Blood that has solidified can form a so-called blood clot. Blood clots in the bone or other parts of the body can sometimes accompany the blood to the lung. There, the blood clot may get stuck and hinder the blood flow. Blood clots in the lungs can in some cases be life-threatening and must therefore always be treated as soon as possible.

The most common treatment for a blood clot in the lung is a blood-thinning medication which makes the blood more difficult to solidify. A few clots lead to life-threatening stress on the heart, with falling blood pressure as a result. In this case, prodrugs that are injected directly into the blood are often used.

Blood clots in the legs can, if they become loose, accompany the blood and get stuck in the lungs.

Symptoms of a blood clot in the lung

You may have one or more of the following symptoms of a blood clot in your lung:

  • You get shortness of breath.
  • You get a cough.
  • You get hold of the side that hurts when you breathe in.
  • Suddenly you get chest pain or back pain.
  • You feel more tired than usual.
  • You have less energy than usual.
  • You get a fever.

You usually do not notice if you have received a small plug because they can often be dissolved by themselves without any problems.

Larger plugs are clearly visible

 The symptoms may be these if you have a bigger plug:

  • Sudden shortness of breath, sometimes with dry cough. In rare cases, you can cough up mucus in which there may be some blood in it.
  • A feeling of holding on one side of the chest or that it hurts when you breathe deeply. Sometimes you may feel pressure in the middle of the chest which can be difficult to distinguish from other causes of chest pain.
  • Cold sweats, dizziness and it feels like you should faint. To faint for no apparent reason is a serious symptom.
  • Heart palpitations and anxiety are common and the discomfort can be very unpleasant. You feel that you have happened to something very serious.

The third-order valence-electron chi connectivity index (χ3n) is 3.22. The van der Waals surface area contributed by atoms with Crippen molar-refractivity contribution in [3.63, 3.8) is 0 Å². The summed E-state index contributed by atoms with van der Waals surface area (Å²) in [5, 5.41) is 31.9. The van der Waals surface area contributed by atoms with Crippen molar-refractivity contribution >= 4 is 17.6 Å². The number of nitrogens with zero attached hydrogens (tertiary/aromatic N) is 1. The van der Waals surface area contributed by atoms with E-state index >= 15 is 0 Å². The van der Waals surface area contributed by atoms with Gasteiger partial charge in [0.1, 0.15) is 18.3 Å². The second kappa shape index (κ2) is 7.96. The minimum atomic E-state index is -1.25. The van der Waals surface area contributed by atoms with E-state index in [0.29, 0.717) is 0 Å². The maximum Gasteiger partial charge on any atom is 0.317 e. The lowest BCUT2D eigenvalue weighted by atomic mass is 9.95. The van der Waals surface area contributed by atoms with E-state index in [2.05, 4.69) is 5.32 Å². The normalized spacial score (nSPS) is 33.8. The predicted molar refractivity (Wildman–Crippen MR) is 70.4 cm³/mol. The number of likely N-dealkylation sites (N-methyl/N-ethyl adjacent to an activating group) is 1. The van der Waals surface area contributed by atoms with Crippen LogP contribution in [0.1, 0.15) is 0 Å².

High heart rate, fast breathing, and irregular heartbeats

Breathing can be quick and superficial because it can hurt when you breathe deeply if you have a blood clot in your lungs. But all blood clots in the lungs do not cause so-called holding pain, that is, it hurts when you breathe deeply.

The skin may turn pale gray due to a lack of oxygen in the blood if you get a large plug in the lungs.

The heart rate is often high and the heartbeat sometimes irregular. When a doctor listens to the heart with a stethoscope, it may sound a little different than it usually does. The doctor can sometimes see changes caused by the blood clots in the lungs if you are examined with the so-called ECG. But about every fifth patient has an ECG that is as it should be despite a blood clot in the lung. Even lung radiographs can show that everything is as it should be despite a blood clot in the lung.

When and where should I seek care?

If you think you have a blood clot in your lungs, contact a health care center or an on-call clinic immediately. If closed, seek care at an emergency room.

If it’s in a hurry

  • You have shortness of breath
  • You have chest pain
  • You are sweating cold, feeling dizzy or very sick.

How can I reduce the risk of blood clots?

To avoid blood clots in the veins in the legs, and thus in the lungs, it is important that you use the calf muscles and move as best as you can. It’s good to walk. If you are in bed, try pedaling, waving your toes and touching your legs several times each day. The contractions of the calf muscles compress the veins and help to move the blood towards the heart.

If you sit still for a long time, for example, during a flight, it is good if you regularly move and tread your feet. Even better is to walk around the plane, if you have the opportunity. You can also use support socks to prevent blood clots when sitting still for a long time, for example when traveling. Support socks you can buy prescription at pharmacies or in stores that sell different types of aids. You can ask for help to get the right size tested.